Chris Carter’s science fiction drama, The X-Files, operated under one simple premise: The truth is out there. FBI Special Agents Fox Mulder (David Duchovny) and Dana Scully (Gillian Anderson) investigate unsolved mysteries called X-Files. These X-Files deal with paranormal activity, aliens, UFO sightings, and various phenomena. Mulder believes in the existence of alien life while Scully offers scientific explanations for the mysterious happenings, with their relationship serving as the show’s bedrock.
In the quiet titular town of Twin Peaks, the sudden and tragic murder of high school student Laura Palmer set off a chain of events that turns the town on its head. FBI agent Dale Cooper (Kyle MacLachlan) teams up with local sheriff Harry Truman (Michael Ontkean) to solve the murder, only to uncover a complicated mess of grisly truths that border on the supernatural. Twin Peaks is among director David Lynch’s most iconic works, yet the show initially only lasted two brief seasons. Despite this, it produced some timeless episodes. Those who have finished the original two seasons will be delighted to know that the show returned for its first new episodes after 25 years in 2017, though those aren’t available on Hulu.
American Horror Story
American Horror Story is an anthology series where each season centers on its own unique story, with a core cast whose roles change from season to season. Each season provides scares and frightening psychological storylines, whether they take place within a troubled family home, amid a coven of witches, or inside a hotel of circus freaks. American Horror Story is a unique drama, one that capitalizes on the work of series creator Ryan Murphy.
Outwit. Outplay. Outlast. Survivor‘s three main tenets have helped the show “survive” for an admirable 40 seasons, showing no signs of slowing down. Whether you’re a fan of the rugged early seasons, or you prefer “Fans vs. Favorites,” you can get your fill on Hulu. And if you weren’t already aware, the show follows two teams of contestants, both of which must survive for 40 days in a remote location while their teammates and opponents scheme to vote them “off the island.” Tiki torches also come standard.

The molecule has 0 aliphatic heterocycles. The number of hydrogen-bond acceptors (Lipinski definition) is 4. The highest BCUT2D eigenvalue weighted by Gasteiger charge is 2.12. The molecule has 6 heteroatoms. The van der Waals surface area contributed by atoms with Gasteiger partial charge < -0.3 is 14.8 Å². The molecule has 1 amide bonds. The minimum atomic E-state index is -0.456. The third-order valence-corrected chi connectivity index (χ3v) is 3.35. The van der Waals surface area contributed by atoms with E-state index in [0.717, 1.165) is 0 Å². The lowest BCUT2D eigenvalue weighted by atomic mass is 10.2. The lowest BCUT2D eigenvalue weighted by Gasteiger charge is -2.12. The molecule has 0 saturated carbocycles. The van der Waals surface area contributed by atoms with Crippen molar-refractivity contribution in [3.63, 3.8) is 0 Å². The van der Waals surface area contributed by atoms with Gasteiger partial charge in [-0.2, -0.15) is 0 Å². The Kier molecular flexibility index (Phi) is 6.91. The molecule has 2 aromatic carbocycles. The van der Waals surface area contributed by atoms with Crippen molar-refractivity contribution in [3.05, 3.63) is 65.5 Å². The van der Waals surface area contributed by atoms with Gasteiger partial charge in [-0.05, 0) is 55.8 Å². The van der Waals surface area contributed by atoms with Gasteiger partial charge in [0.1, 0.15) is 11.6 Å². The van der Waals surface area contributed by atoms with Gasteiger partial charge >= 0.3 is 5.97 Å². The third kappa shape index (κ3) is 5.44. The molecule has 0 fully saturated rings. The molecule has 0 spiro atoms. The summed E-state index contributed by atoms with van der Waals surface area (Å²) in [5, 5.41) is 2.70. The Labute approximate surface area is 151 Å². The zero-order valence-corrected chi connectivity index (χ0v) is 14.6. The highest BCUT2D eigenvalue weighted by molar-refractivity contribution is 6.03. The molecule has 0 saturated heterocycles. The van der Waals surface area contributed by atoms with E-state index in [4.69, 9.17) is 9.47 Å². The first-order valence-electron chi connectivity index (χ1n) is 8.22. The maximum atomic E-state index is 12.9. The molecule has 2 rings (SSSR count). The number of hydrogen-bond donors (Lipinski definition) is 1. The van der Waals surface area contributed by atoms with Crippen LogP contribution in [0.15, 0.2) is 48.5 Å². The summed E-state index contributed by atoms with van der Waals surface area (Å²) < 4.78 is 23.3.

Catfish follows current host Nev Schulman and former host Max Joseph as they work to unravel the mysteries behind online-only relationships. Each episode details their investigation into a particular relationship and their ongoing effort to figure out if it’s actually real, or if one of the participants is merely being “catfished.” It’s an interesting — and questionably ethical — exploration into internet politics and people’s personal lives.
On Top Chef, competitors are pitted against one another in a variety of themed challenges in attempts to find out who can create the better meal. Quickfire challenges force contestants to test their skills and finish a meal before the allotted time runs out, while elimination challenges generally entail more detailed and difficult culinary undertakings. After 17 seasons, we only have one question: Where can we sign up to judge?